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2 of 2 people found the following review helpful By Hugo Nebulous on 11 April 2013
Format: Paperback Verified Purchase
I'd rather fallen out of love with short stories, for no apparent reason. Then I tried Dark Lies the Island after a recommendation from a friend. Gone in two sittings and I promptly added the rest of his work to my basket. Some of the stories are truly dark whilst others are as touching as an old Yellow Pages ad. They are ordered perfectly, like the songs on a well thought out album making the collection hang together as a whole. I'm never very keen on comparisons but a couple of other writers did spring to mind - Alan Warner and William Gay who I both really admire. Easily my book of the year. Kevin Barry fully deserves the IMPAC award for which he is currently shortlisted.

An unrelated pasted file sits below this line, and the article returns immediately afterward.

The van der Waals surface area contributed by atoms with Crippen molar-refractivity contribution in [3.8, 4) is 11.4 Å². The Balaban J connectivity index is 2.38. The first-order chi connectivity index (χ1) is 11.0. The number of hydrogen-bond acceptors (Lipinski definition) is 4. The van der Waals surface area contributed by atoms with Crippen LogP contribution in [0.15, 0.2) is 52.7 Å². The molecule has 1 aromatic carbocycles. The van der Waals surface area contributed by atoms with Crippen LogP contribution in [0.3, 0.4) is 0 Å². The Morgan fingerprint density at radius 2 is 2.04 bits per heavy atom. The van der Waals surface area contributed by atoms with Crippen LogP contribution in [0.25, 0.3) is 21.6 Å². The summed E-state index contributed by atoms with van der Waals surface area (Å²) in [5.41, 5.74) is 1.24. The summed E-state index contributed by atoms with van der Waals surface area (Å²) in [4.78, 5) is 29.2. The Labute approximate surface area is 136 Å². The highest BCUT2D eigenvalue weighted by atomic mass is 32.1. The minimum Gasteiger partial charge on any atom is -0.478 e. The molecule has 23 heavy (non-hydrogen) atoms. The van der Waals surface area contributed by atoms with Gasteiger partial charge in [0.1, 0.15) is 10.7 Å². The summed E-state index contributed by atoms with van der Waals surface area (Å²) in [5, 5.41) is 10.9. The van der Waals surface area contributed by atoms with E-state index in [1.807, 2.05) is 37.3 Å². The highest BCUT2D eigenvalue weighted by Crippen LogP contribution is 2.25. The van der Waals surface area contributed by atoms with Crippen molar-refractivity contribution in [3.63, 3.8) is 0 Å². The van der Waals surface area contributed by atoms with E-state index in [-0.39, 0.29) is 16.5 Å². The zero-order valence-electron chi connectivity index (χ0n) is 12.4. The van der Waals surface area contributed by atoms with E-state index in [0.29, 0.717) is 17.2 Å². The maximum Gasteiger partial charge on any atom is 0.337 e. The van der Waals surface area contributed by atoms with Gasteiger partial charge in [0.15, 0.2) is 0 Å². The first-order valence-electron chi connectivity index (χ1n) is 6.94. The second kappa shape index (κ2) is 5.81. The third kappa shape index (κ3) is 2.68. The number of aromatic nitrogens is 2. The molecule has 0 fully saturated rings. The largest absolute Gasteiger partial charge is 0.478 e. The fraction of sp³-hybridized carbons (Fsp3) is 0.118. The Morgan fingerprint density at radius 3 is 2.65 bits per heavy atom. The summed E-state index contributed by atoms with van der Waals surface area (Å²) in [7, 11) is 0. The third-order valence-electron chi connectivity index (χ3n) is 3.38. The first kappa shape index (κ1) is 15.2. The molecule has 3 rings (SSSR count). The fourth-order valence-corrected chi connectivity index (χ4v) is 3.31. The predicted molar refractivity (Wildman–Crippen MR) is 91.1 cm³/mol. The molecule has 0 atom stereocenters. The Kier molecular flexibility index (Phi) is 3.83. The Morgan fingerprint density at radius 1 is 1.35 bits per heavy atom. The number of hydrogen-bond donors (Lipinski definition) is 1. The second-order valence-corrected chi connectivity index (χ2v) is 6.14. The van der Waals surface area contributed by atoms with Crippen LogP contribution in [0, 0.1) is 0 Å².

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I enjoyed reading this collection of stories about misfits and outcasts (largely) - and some I thought were excellent. Notably, for me 'A Cruelty' practised upon an adult with (probably) learning difficulties. In general, a different take on life, and featuring people and situations I'll remember. That said, the jacket promises that this is a 'darkly humorous' writer. This is something I fear I missed - that well be a personal shortcoming, but do try this first if at all possible, if you are looking for something that matches the 'darkly humorous' tag.
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1 of 1 people found the following review helpful By J. M. Gardner on 5 Aug. 2012
Format: Paperback
The minimal disappointment of the ending of the title story denies the 5-star rating that this collection of zinging short stories really deserves. Kevin Barry writes dialogue like no-one else can, and can summon up whole lives and cultures in choice slim-line prose that cuts no slack. There are memorable mini-tales here that live on long after you've returned it to the library! The Liverpool guys on a real ale train trip to Llandudno? Who would have thought there'd be such subtlety and melancholy contained in such a premise! In fact, their discussions about rating a beer on a scale of 1 to 10 instead of 1 to 5 pertains to this scoring too, and if that were the case, it's a nine!